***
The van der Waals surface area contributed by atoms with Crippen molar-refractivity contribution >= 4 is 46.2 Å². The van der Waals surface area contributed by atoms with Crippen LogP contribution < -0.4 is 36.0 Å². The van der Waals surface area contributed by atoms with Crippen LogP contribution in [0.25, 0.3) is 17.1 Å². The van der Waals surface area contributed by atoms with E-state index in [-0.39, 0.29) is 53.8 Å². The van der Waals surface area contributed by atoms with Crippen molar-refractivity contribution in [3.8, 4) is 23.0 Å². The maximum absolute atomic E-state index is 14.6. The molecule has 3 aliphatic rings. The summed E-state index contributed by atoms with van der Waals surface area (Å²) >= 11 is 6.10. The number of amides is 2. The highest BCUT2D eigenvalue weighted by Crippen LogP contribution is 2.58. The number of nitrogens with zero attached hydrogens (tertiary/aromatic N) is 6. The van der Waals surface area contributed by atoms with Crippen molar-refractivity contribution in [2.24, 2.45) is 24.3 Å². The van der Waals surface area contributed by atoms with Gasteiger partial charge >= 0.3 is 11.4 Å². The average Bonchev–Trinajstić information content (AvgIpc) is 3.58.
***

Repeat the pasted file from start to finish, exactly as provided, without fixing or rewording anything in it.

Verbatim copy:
The van der Waals surface area contributed by atoms with Crippen molar-refractivity contribution >= 4 is 46.2 Å². The van der Waals surface area contributed by atoms with Crippen LogP contribution < -0.4 is 36.0 Å². The van der Waals surface area contributed by atoms with Crippen LogP contribution in [0.25, 0.3) is 17.1 Å². The van der Waals surface area contributed by atoms with E-state index in [-0.39, 0.29) is 53.8 Å². The van der Waals surface area contributed by atoms with Crippen molar-refractivity contribution in [3.8, 4) is 23.0 Å². The maximum absolute atomic E-state index is 14.6. The molecule has 3 aliphatic rings. The summed E-state index contributed by atoms with van der Waals surface area (Å²) >= 11 is 6.10. The number of amides is 2. The highest BCUT2D eigenvalue weighted by Crippen LogP contribution is 2.58. The number of nitrogens with zero attached hydrogens (tertiary/aromatic N) is 6. The van der Waals surface area contributed by atoms with Crippen molar-refractivity contribution in [2.24, 2.45) is 24.3 Å². The van der Waals surface area contributed by atoms with Gasteiger partial charge >= 0.3 is 11.4 Å². The average Bonchev–Trinajstić information content (AvgIpc) is 3.58.